Body Language exhibit explores sex, violence, deceit and control

Saatchi Gallery, London

Until March 16, 2014

December 13, 2013
by Ronan McFadden
Tanyth Berkeley, Grace in Window, 2006

The Saatchi Gallery’s latest exhibition, Body Language, interrogates ways the human body is depicted in international contemporary art.

The result is not, as some critics might have hoped, the sign of a renewed interest in purely figurative art.

Rather, the works exploit the concept of the human body as a platform to explore ideas of sex, violence, artifice and control.

As befits art representing people in an age when a snapshot can be diffused around the globe in a matter of seconds, many of the figures in this show seem wary of the viewer’s intentions, often with an evident desire for control over their own image.

The female figures especially are far removed from being the submissive subjects of modernist painting; instead self-aware women of the digital age.

Chantal Joffe’s painting Mother and Child II (2005) features a nude mother looking out at the viewer suspiciously, hunched protectively over her baby. This is not a romantic scene of maternal love, but rather the depiction of a mother’s caution over her family’s loss of privacy.

In Black Camisole (2004), a painting based on a fashion magazine photo, Joffe uses a slightly exaggerated, foreshortened perspective to give the impression of a scantily-clad model backing away from the viewer’s gaze, her nose in the air, as if disgusted by the possibility of lustful advances.

Jansson Stegner’s paintings also attack clichéd ideas of female submission; the sensually-posed women of his cutesy, pastoral scenes are in fact truncheon-wielding police officers.

The female officer of Sarabande (2006) holds a plucked daisy delicately in one hand and a truncheon in the other, a broad juxtaposition that plays with concepts of sexual passivity, fetishism and violence.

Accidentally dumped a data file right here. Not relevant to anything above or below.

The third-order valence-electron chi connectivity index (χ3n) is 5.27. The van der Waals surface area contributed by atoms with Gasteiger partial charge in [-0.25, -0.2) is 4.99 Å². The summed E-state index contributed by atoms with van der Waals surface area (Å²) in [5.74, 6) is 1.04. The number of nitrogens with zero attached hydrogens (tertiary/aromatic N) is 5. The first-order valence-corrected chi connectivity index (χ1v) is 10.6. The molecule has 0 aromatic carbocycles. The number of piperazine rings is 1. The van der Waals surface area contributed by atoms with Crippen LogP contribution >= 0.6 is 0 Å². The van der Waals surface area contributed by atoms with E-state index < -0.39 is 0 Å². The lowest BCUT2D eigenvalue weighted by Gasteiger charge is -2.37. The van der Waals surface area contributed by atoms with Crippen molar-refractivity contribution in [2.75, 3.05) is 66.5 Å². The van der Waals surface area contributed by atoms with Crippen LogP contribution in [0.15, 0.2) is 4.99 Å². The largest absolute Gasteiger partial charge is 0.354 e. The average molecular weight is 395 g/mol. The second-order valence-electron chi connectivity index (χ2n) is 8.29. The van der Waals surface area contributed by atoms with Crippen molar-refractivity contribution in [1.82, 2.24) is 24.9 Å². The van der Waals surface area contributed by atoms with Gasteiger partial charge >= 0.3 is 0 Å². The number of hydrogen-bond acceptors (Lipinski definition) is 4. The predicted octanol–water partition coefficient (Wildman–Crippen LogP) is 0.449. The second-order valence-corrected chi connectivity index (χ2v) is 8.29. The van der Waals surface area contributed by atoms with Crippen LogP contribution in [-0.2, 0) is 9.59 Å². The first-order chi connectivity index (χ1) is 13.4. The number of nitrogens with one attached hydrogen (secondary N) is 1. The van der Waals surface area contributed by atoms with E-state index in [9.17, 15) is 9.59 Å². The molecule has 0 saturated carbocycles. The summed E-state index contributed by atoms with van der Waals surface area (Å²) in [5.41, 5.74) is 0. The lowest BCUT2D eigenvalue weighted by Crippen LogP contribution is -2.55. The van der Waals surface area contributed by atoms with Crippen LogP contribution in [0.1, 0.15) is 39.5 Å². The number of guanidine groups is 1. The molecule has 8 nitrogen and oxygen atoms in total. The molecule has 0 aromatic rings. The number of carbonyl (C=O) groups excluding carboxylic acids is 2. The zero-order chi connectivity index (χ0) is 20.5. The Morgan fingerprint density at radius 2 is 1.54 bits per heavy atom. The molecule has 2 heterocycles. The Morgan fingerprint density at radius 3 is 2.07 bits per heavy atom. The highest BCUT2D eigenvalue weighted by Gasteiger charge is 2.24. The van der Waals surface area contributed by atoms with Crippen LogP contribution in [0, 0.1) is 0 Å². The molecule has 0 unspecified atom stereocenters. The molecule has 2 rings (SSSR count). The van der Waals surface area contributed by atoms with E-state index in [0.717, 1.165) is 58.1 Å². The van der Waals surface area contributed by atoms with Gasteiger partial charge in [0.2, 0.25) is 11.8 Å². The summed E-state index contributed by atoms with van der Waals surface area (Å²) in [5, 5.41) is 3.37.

The ultimate woman-in-charge of the show is Michael Cline’s Woman in Doorway, O.K. (2007), who dominates the heightened reality of her painted surroundings. Standing naked on her doorstep with her legs spread, she calmly smokes and drinks a soda whilst an old man falls at her feet, and another is imprisoned in what seems to be her own private jail.

She is totally in control of the surreal, cartoonish composition and, as the painting’s title and the woman’s smoke rings suggest, this is all ‘O.K.’.

While some works show people taking control of their own bodies and environments, others depict damaged, fractured and grotesque bodies entirely at the mercy of events.

Dana Shutz’s paintings, Singed Picnic (2008) and Reformers (2004), are bizarre tableaux from incomprehensible narratives, one in which the charred husks of picnickers are inexplicably burnt out of their pseudo-impressionist scene, and the other following their frantic attempts to re-assemble a broken body on a rudimentary, open-air operating table.

Narratively, Shutz’s work is difficult to follow: their human subjects are caught up in the mystery, and are accordingly lost and powerless.

Andra Ursuta’s Crush (2011) is a horrific cast sculpture of the artist’s own body which has been flattened, coloured the dark grey-blue of a rotting corpse, and then covered in pools of silicone that resemble seminal fluid.

The viewer has evidently arrived to witness the aftermath of some terrible, violent event, and the human body at its center is completely devoid of dignity and control.

Some critics have been disappointed by Body Language, perhaps hoping to discover a new generation of artists ready to reinvigorate representational art for the 21st century, but this critique seems to sidestep the point of the exhibition.

While some of the works on show may lack technical mastery in the depiction of the human anatomy, the exhibition successfully explores how the human body, as a repository of ideas rather than solely as a figurative subject, is being treated in contemporary international art, filtered as it is through Charles Saatchi’s taste in brazen, sledgehammer metaphors.